Besides Johnson, more than 100 former world leaders had called on G7 leaders to pledge $44bn of the $66bn needed to vaccinate the world, or eight billion doses and not one billion. A joint Norway-South Africa plan had worked out that eight billion doses donation would involve 27% contribution from the US and 22% contribution from the EU. The current US promise of 500 million doses amounts to 50%, which is a significant share but of the pathetically scaled down one billion promise of the Group of Seven countries. In early May , President Biden announced America’s support for waiving western vaccine patents to facilitate worldwide production and supply of COVID-19 vaccines. His radical turn surprised many, but found no support in G7 and the summit once again “failed to turn.”

Aid and welfare agencies are palpably disappointed with the poor show of vaccine generosity by the wealthiest of the world’s nations, and these civil societies are not likely to be enthused by President Biden’s clarion call for democracies of the world to unite against its autocrats. Nor are other G7 countries entirely enthusiastic about agreeing with the US policy towards China. A number of them do not want to alienate China which they see has a necessary role to play in the global economic recovery after the pandemic. To non-American observers, Biden’s position on China is not very different from that of Trump; what is different is the absence of Trump’s narcissism and racism. And America’s allies, while relieved at the exit of Trump and the entry of Biden, are also unsure that there will not be another political recession in the US similar to what they have had to unexpectedly encounter over the last five years.

Even though China was the main subject at the summit, the final statement reflected a balance between the pushes and pulls between America and its allies. Perhaps the sharpest note in the 70-point G7 statement could be the reopening of the ‘origin’ controversy involving the coronavirus. The summit’s call to make a “science-based” determination of the origins of COVID-19 may have better served its totally legitimate and objective purpose if the call too could have found a science-based origin rather than adversarial politics. Unfortunately, there is no international mechanism to facilitate such a consensus.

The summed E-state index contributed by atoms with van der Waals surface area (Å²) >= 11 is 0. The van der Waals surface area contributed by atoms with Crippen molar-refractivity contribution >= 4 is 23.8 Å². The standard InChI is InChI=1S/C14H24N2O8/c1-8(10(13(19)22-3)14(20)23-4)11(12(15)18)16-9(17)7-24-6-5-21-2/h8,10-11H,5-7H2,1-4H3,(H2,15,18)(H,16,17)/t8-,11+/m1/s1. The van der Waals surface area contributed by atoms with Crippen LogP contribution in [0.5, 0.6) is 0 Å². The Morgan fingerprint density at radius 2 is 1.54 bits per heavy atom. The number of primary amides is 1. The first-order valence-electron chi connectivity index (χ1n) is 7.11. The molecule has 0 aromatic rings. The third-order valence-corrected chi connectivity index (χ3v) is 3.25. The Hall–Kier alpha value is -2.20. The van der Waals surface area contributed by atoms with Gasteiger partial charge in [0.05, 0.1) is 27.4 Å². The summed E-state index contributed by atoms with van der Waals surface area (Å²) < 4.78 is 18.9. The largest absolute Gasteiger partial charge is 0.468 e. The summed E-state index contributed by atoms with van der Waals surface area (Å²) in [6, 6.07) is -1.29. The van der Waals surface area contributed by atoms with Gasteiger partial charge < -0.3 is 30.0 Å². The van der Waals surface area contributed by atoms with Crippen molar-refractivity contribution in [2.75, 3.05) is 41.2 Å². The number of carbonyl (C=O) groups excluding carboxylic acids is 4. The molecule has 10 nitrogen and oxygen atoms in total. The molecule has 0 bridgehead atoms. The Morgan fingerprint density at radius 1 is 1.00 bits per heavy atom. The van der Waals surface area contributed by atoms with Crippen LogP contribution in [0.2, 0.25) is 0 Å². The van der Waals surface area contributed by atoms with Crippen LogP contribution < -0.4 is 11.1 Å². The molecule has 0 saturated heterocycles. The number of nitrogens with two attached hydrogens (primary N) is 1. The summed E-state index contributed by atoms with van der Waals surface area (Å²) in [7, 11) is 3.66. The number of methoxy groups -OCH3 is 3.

As Secretary General António Guterres rued last September marking the 75th anniversary of the United Nations, “the pandemic is a clear test of international cooperation — a test we have essentially failed.” The G7 summit, while it was positively different with Biden displacing Trump as America’s President, came nowhere near to rectifying the failure of international cooperation that the Secretary General was alluding to. There are many things about China that are not at all unexceptionable, but isolating a giant of a country and economic powerhouse is not the way to foster international co-operation, or to determine the truth about the origins of COVID-19.

Two days after G7, NATO got in on the act of targeting China, for first time in its deliberations, and calling China’s actions as a threat to “rules-based international order.” China responded calling NATO to stop “slandering” and to “devote more of its energy to promoting dialogue”. That NATO’s take on China may have been more a manifestation of bureaucratic overreach and not political consensus became evident from the notes of caution that came from the British and French leaders, among others. Prime Minister Boris Johnson asserted that nobody “around the table wants to descend into a new Cold War with China.” France’s Emmanuel Macron had earlier admonished that “China has little to do with the North Atlantic,” while Germany’s Angela Merkel had apparently emphasized that western alliances are “not about being against something, but for something”.